January 7, 2018

What Can You Save Money on When Planning a Wedding?

By sarah

I got a phone call from my newly engaged friend recently, “Help me! I don’t want to fall into all the common money traps while planning my wedding!” I quickly scheduled in coffee and came prepared with all the things I see couples spend money on that they probably didn’t need to. After sharing all my industry insider information, I decided to pass these tips on to you as well, because we all know (at least if you’re engaged you soon will!) that weddings are expensive.


1. Knowing Your “Must Haves”

First and foremost the best thing you will ever do when planning a wedding is to sit down and figure out your priorities and preferences as a couple. For me personally, I’m not interested in cars so we borrowed some friend’s rides to get around on the day. However, my brother-in-law is a mechanic and cars were super important to him. For some brides, they’ve dreamt of a certain kind of ceremony venue since they were little, and some couples search out a venue they both love together. Every couple is different, and every couple will value different things. (Keep that in mind when considering the list below!) Once you’ve established your “must haves” you can compromise on the other things, especially if the budget starts to blow out.

2. Cheap = Time

The best way to save money is to DIY, but I find most people aren’t aware of just how much time and effort DIY takes. If you have a long engagement then DIY is more feasible, but with time consuming activities on a deadline often comes unnecessary stress. If you love doing something (like arranging flowers or making invitations) then enjoy the process and save some money. Otherwise it’s a good idea to weigh up the time cost with the dollar cost and consider the stress or pressure involved before taking on every pinterest idea you’ve ever pinned.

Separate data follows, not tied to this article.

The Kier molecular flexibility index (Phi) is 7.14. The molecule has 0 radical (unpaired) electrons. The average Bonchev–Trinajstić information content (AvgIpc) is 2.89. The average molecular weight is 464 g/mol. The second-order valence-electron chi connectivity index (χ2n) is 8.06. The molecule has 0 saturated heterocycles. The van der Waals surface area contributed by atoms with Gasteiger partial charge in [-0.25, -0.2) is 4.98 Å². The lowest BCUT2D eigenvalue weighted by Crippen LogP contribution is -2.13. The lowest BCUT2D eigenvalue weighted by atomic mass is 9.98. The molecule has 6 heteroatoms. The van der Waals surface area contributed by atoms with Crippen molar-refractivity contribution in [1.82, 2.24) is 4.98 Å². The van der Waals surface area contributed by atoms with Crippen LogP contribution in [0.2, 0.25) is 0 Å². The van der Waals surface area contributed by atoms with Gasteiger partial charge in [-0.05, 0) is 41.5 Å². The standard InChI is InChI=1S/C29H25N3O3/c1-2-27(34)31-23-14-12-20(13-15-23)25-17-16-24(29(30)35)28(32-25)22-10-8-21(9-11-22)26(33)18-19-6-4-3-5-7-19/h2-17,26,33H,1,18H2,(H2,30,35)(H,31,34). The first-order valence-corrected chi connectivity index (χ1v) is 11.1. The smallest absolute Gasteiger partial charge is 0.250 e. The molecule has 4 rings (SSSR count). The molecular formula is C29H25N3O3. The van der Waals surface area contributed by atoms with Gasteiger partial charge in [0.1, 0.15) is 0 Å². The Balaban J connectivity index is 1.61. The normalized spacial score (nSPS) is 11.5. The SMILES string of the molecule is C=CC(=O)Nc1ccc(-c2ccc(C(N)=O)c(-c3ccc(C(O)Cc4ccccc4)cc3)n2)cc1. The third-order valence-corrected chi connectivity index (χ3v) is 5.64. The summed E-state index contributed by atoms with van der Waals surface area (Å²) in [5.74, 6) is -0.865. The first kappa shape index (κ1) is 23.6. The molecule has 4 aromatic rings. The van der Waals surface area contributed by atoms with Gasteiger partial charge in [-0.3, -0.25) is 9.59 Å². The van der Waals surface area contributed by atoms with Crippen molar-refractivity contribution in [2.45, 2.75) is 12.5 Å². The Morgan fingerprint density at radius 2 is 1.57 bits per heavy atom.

3. How Many Bridesmaids or Groomsmen Do You Really Need?

One thing that couples don’t often realise is the bigger the bridal party, the more expenses involved. Even if everyone in the bridal party pays for their own dresses and suits, you have to consider a venue big enough for everyone to get ready at, enough cars (or big enough cars) to transport everyone, time and cost of make up and hair, time liaising with everyone involved, accessories, flowers and button holes for everyone, food and drink for everyone getting ready on the day, and any gifts you want to give them.

4. Some Dates Come Cheap

If you’re happy to compromise on the date, you can save a fortune. In the wedding industry we have peak days and months, so if you choose an off-peak date you will save money and also usually have a better pick of vendors. There are only 52 Saturdays in a year, and they are the most in-demand. Next are Fridays, then Sundays. The most popular months are in autumn and spring, and the fringe months are next (August and February). Most vendors (myself included) offer a discount for Monday - Thursday and June - July.

5. Offers From Family and Friends